Cookie policy notice

By continuing to use this site you agree to our cookies policy below:
Since 26 May 2011, the law now states that cookies on websites can ony be used with your specific consent. Cookies allow us to ensure that you enjoy the best browsing experience.

This site is intended for health professionals only

At the heart of general practice since 1960

BMA members want a vote for all

A Pulse survey this week reveals 70% of BMA members believe its leadership election procedure should be ripped up to allow one member one vote.

With the 34-strong BMA council set to vote on a new chair in two weeks' time, a further 56% say the lack of democracy within the organisation will leave whoever takes charge with 'a lack of legitimacy'.

The survey, carried out on behalf of Pulse by doctors' mobile communications firm Pearl Medical, reveals the views of more than 700 GPs on the main issues facing the BMA.

Nearly 90% of those who took part believe the BMA needs to do more to stand up to the Government, and 59% think confronting Government spin should be its top priority.

The survey reveals the full extent of anger among BMA grassroots members and adds an extra twist to the battle to become chair, after the resignation of Mr James Johnson last month over his handling of the MTAS crisis.

The contest had looked like a two-horse race between GPC chair Dr Hamish Meldrum and BMA deputy chair Dr Sam Everington, with our survey showing the pair neck and neck in terms of popularity among GPs.

However, Dr Tony Calland, a retired GP from Wye Valley and chair of the BMA medical ethics committee and its Welsh council, also threw his hat in the ring this week.

But with the BMA's annual representative meeting in Torquay looming (25-28 June), the grassroots rebellion casts doubt over how long the successful election candidate will serve.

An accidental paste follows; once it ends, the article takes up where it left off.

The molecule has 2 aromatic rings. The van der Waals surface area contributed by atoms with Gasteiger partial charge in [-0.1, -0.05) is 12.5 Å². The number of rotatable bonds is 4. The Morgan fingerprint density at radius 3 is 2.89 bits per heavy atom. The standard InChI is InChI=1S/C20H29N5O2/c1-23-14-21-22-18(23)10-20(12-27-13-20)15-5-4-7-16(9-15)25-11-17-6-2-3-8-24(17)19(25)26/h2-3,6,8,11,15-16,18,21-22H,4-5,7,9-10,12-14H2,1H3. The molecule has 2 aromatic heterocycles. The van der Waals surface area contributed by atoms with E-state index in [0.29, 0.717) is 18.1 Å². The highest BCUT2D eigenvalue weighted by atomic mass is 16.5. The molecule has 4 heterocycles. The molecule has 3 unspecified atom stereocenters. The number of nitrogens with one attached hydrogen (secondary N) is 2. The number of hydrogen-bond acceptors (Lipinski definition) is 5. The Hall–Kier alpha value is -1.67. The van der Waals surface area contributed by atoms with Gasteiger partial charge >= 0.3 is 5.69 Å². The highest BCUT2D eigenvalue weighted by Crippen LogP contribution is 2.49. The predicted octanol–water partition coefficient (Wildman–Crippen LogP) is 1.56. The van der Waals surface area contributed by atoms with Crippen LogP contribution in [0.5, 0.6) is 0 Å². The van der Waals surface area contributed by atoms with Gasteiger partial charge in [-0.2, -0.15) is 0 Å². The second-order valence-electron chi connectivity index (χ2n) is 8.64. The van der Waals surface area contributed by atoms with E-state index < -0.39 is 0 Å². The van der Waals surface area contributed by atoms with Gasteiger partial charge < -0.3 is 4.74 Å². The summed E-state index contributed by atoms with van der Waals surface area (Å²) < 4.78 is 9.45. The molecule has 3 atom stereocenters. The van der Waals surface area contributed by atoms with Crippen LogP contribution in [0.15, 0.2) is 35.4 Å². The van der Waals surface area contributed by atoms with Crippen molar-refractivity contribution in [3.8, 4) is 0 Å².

BMA council member Dr Kailish Chand, a GP in Ashton under Lyme in Lancashire, told Pulse last week that he was planning to put forward a motion at the ARM calling for the vote to be widened to all BMA members and for whoever wins the election to serve only a year, instead of three before facing a new election under a new constitution.

Dr Chand said the survey backed his view that the BMA needed a radical shake-up.

'The medical profession is being undermined by the Government and in my view the BMA is not taking effective action because of weak leadership,' he claimed. 'This can only be addressed if the leader has the backing of all members.'

Dr Alan Cohen, a GP in south London and BMA member, said: 'I would like to have a vote. Members can be disenfranchised and disinterested when, as now, their vote is lost through the bureaucratic system. If democracy works for our country (mostly), democracy would work for our profession, too.'

Dr John Ashcroft, a GP in Ilkeston, Derbyshire, and BMA member, agreed: 'The BMA could do more. The obvious thing is pay, and the junior doctors thing. We have to build bridges with the Government.'

Dr Richard Vautrey, a GP in Leeds and GPC negotiator, said: 'The Conservatives went one member one vote and they ended up with Iain Duncan Smith. Our priority now is to elect a new chair, not review procedures.'

what GPs want from the BMA

70% say voting system should be open to all members

56% say lack of a vote means new chair will lack legitimacy

89% say the BMA needs to do more to stand up to Government

59% say tackling Government spin is the top priority

66% say having a GP (or former GP) as chair of the BMA is important

source: Survey for Pulse by Pearl Medical

Rate this article 

Click to rate

  • 1 star out of 5
  • 2 stars out of 5
  • 3 stars out of 5
  • 4 stars out of 5
  • 5 stars out of 5

0 out of 5 stars

Have your say